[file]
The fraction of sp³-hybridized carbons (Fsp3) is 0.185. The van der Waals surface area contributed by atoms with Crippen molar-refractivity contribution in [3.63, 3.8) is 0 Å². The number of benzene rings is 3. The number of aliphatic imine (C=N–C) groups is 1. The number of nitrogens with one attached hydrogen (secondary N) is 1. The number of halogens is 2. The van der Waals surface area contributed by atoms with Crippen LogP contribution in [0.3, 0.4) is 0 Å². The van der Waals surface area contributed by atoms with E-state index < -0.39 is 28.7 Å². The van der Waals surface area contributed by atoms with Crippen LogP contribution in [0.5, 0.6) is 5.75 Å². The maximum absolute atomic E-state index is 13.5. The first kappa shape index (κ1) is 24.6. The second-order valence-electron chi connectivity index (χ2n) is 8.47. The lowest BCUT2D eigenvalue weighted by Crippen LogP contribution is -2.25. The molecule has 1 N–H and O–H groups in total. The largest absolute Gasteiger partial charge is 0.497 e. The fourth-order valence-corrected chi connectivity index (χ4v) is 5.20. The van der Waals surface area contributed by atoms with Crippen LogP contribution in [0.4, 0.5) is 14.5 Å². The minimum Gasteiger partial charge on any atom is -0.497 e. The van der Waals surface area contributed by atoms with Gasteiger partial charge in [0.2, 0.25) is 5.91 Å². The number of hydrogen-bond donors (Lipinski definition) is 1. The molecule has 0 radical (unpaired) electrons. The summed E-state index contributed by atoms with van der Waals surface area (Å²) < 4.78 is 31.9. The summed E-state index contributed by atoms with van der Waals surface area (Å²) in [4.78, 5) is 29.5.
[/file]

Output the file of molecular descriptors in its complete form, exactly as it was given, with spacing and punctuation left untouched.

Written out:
The fraction of sp³-hybridized carbons (Fsp3) is 0.185. The van der Waals surface area contributed by atoms with Crippen molar-refractivity contribution in [3.63, 3.8) is 0 Å². The number of benzene rings is 3. The number of aliphatic imine (C=N–C) groups is 1. The number of nitrogens with one attached hydrogen (secondary N) is 1. The number of halogens is 2. The van der Waals surface area contributed by atoms with Crippen LogP contribution in [0.3, 0.4) is 0 Å². The van der Waals surface area contributed by atoms with E-state index < -0.39 is 28.7 Å². The van der Waals surface area contributed by atoms with Crippen LogP contribution in [0.5, 0.6) is 5.75 Å². The maximum absolute atomic E-state index is 13.5. The first kappa shape index (κ1) is 24.6. The second-order valence-electron chi connectivity index (χ2n) is 8.47. The lowest BCUT2D eigenvalue weighted by Crippen LogP contribution is -2.25. The molecule has 1 N–H and O–H groups in total. The largest absolute Gasteiger partial charge is 0.497 e. The fourth-order valence-corrected chi connectivity index (χ4v) is 5.20. The van der Waals surface area contributed by atoms with Crippen LogP contribution in [0.4, 0.5) is 14.5 Å². The minimum Gasteiger partial charge on any atom is -0.497 e. The van der Waals surface area contributed by atoms with Gasteiger partial charge in [0.2, 0.25) is 5.91 Å². The number of hydrogen-bond donors (Lipinski definition) is 1. The molecule has 0 radical (unpaired) electrons. The summed E-state index contributed by atoms with van der Waals surface area (Å²) < 4.78 is 31.9. The summed E-state index contributed by atoms with van der Waals surface area (Å²) in [4.78, 5) is 29.5.